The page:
Japan said on Thursday it would ease sanctions imposed on North Korea after the reclusive state agreed to set up a team to investigate the abduction of Japanese nationals decades ago.

Prime Minister Shinzo Abe said Tokyo was responding positively after Pyongyang agreed to set up an "unprecedented framework" to lead the new investigation into the abductions, a highly emotional issue in Japan.

"Based on the principle of reciprocity, Japan will lift some of the measures we have been taking ... But this is just a start. I am determined to do all I can to reach a complete resolution," Abe said after a cabinet meeting.

Japan's Chief Cabinet Secretary Yoshihide Suga said Tokyo has not received any list of abductees, Bloomberg reported. Suga also reiterated Abe was not planning to visit North Korea.

However, the Nikkei reported that at least 10 survivors are still in North Korea, according to a list Pyongyang authorities handed over to their Japanese counterparts at a Beijing meeting.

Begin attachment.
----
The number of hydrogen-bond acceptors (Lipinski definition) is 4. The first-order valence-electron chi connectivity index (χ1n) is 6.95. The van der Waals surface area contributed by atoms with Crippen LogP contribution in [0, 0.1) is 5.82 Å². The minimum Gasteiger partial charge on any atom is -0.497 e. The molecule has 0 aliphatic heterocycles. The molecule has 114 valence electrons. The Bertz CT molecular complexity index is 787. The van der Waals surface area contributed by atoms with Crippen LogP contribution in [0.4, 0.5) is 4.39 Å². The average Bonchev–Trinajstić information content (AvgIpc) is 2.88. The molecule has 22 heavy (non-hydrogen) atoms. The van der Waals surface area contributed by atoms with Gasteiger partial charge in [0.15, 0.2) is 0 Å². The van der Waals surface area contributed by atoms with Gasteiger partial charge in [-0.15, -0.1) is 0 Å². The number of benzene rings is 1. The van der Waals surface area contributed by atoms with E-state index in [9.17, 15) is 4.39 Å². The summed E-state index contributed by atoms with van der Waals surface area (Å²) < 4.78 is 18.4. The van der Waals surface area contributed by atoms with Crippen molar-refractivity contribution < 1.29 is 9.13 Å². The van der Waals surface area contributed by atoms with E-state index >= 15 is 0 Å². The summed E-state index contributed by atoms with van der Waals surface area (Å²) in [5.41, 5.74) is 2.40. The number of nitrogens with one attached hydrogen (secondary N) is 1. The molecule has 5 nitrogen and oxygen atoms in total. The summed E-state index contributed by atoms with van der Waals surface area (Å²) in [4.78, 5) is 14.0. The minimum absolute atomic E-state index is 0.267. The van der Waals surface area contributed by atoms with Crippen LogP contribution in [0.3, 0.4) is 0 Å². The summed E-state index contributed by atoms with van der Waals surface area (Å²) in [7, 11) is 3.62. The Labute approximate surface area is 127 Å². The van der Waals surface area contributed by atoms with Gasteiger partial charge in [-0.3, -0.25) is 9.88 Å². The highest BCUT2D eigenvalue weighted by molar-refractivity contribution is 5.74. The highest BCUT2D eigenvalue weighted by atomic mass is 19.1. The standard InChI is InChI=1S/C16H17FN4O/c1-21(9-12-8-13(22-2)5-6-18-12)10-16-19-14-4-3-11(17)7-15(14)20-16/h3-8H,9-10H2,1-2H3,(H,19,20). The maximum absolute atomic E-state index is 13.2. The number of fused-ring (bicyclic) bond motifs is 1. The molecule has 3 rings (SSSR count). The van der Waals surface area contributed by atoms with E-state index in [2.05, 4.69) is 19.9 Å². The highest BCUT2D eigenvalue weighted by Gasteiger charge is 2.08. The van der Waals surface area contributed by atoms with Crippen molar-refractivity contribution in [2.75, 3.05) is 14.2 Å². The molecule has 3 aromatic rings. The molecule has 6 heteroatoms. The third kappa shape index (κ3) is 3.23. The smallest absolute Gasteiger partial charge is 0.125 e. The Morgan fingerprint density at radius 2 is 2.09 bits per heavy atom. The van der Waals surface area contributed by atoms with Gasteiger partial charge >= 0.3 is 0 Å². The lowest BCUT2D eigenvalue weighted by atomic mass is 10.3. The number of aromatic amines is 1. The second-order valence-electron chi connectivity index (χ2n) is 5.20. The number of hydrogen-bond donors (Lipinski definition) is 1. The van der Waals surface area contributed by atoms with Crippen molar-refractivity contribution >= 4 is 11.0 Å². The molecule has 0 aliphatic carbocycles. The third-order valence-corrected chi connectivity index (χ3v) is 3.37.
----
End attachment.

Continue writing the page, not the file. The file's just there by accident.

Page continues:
The details of the move have not been disclosed. Japan has imposed its own set of sanctions on the isolated country, apart from the curbs imposed by the UN and the United States.

Japanese sanctions include travel bans and the denial of entry for North Korean ships in Japanese ports.

According to the Nikkei, Tokyo could ease travel bans and some restrictions in remittances, and allow North Korean ships to dock at Japanese ports for humanitarian reasons.

However, Japan will continue to ban charter flights from North Korea and trade materials related to nuclear and missile technology, the paper reported.

Kidnapped for training spies

North Korea had earlier admitted that it kidnapped Japanese nationals during the 1970s and 1980s to help train its spies in language and local culture.

Pyongyang has said it abducted 13 Japanese nationals, of whom five were returned in 2002. It has maintained that the others have died. However, Japan believes more of its citizens were abducted by the secretive communist state and wants more investigations.

According to Kyodo news agency, Pyongyang will re-examine the abduction cases and constitute an investigation team comprising a member of its high-profile National Defence Commission.

Abe said Japan's gesture followed assurances from Pyongyang that "bodies capable of taking national decisions" will lead the new investigation.

"In accordance with the principle of action to action, we will lift part of the measures taken by Japan."